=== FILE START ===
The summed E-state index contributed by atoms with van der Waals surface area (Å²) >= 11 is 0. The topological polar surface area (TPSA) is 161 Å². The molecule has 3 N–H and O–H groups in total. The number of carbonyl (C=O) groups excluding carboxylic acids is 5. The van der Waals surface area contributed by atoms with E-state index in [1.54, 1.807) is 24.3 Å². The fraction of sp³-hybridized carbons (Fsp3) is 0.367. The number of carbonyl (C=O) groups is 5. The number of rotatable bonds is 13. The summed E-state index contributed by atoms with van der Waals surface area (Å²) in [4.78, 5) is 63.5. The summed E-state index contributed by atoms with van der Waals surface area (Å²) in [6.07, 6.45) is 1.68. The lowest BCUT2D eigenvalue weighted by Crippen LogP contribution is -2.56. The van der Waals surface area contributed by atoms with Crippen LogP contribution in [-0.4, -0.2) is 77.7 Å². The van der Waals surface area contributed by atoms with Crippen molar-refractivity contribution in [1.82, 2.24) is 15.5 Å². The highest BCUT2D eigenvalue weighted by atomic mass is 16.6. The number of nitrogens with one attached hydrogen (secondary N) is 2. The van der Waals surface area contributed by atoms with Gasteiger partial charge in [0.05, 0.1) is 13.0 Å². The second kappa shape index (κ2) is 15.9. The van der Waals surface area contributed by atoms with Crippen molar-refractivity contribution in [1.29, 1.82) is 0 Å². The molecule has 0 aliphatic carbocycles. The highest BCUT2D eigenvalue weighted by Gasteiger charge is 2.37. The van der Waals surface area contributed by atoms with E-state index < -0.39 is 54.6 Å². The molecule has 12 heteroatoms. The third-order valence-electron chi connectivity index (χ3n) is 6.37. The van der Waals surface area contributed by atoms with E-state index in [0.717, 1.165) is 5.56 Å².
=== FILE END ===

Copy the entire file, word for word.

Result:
The summed E-state index contributed by atoms with van der Waals surface area (Å²) >= 11 is 0. The topological polar surface area (TPSA) is 161 Å². The molecule has 3 N–H and O–H groups in total. The number of carbonyl (C=O) groups excluding carboxylic acids is 5. The van der Waals surface area contributed by atoms with E-state index in [1.54, 1.807) is 24.3 Å². The fraction of sp³-hybridized carbons (Fsp3) is 0.367. The number of carbonyl (C=O) groups is 5. The number of rotatable bonds is 13. The summed E-state index contributed by atoms with van der Waals surface area (Å²) in [4.78, 5) is 63.5. The summed E-state index contributed by atoms with van der Waals surface area (Å²) in [6.07, 6.45) is 1.68. The lowest BCUT2D eigenvalue weighted by Crippen LogP contribution is -2.56. The van der Waals surface area contributed by atoms with Crippen LogP contribution in [-0.4, -0.2) is 77.7 Å². The van der Waals surface area contributed by atoms with Crippen molar-refractivity contribution in [1.82, 2.24) is 15.5 Å². The highest BCUT2D eigenvalue weighted by atomic mass is 16.6. The number of nitrogens with one attached hydrogen (secondary N) is 2. The van der Waals surface area contributed by atoms with Gasteiger partial charge in [0.05, 0.1) is 13.0 Å². The second kappa shape index (κ2) is 15.9. The van der Waals surface area contributed by atoms with Crippen molar-refractivity contribution in [1.29, 1.82) is 0 Å². The molecule has 0 aliphatic carbocycles. The highest BCUT2D eigenvalue weighted by Gasteiger charge is 2.37. The van der Waals surface area contributed by atoms with E-state index < -0.39 is 54.6 Å². The molecule has 12 heteroatoms. The third-order valence-electron chi connectivity index (χ3n) is 6.37. The van der Waals surface area contributed by atoms with E-state index in [0.717, 1.165) is 5.56 Å².